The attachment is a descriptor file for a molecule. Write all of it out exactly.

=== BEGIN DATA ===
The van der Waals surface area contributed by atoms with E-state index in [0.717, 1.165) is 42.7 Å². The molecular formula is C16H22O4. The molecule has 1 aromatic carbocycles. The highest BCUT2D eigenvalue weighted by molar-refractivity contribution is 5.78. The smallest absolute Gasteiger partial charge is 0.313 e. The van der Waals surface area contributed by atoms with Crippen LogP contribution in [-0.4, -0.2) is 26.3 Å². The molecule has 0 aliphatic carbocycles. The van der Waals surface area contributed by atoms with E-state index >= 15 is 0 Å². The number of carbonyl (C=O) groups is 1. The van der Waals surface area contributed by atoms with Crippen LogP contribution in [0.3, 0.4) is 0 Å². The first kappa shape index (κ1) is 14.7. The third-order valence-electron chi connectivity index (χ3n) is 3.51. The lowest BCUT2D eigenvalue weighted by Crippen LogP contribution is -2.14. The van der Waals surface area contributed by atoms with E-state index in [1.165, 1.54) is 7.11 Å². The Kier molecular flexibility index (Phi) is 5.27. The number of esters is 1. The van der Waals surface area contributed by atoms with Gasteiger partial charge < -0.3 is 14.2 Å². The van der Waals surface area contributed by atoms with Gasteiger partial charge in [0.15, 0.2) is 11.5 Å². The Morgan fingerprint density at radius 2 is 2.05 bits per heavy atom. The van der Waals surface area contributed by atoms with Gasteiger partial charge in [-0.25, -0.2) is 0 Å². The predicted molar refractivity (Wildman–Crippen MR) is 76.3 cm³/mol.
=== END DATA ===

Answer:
The van der Waals surface area contributed by atoms with E-state index in [0.717, 1.165) is 42.7 Å². The molecular formula is C16H22O4. The molecule has 1 aromatic carbocycles. The highest BCUT2D eigenvalue weighted by molar-refractivity contribution is 5.78. The smallest absolute Gasteiger partial charge is 0.313 e. The van der Waals surface area contributed by atoms with Crippen LogP contribution in [-0.4, -0.2) is 26.3 Å². The molecule has 0 aliphatic carbocycles. The van der Waals surface area contributed by atoms with E-state index >= 15 is 0 Å². The number of carbonyl (C=O) groups is 1. The van der Waals surface area contributed by atoms with Crippen LogP contribution in [0.3, 0.4) is 0 Å². The first kappa shape index (κ1) is 14.7. The third-order valence-electron chi connectivity index (χ3n) is 3.51. The lowest BCUT2D eigenvalue weighted by Crippen LogP contribution is -2.14. The van der Waals surface area contributed by atoms with E-state index in [1.165, 1.54) is 7.11 Å². The Kier molecular flexibility index (Phi) is 5.27. The number of esters is 1. The van der Waals surface area contributed by atoms with Gasteiger partial charge < -0.3 is 14.2 Å². The van der Waals surface area contributed by atoms with Gasteiger partial charge in [0.15, 0.2) is 11.5 Å². The Morgan fingerprint density at radius 2 is 2.05 bits per heavy atom. The van der Waals surface area contributed by atoms with Gasteiger partial charge in [-0.25, -0.2) is 0 Å². The predicted molar refractivity (Wildman–Crippen MR) is 76.3 cm³/mol.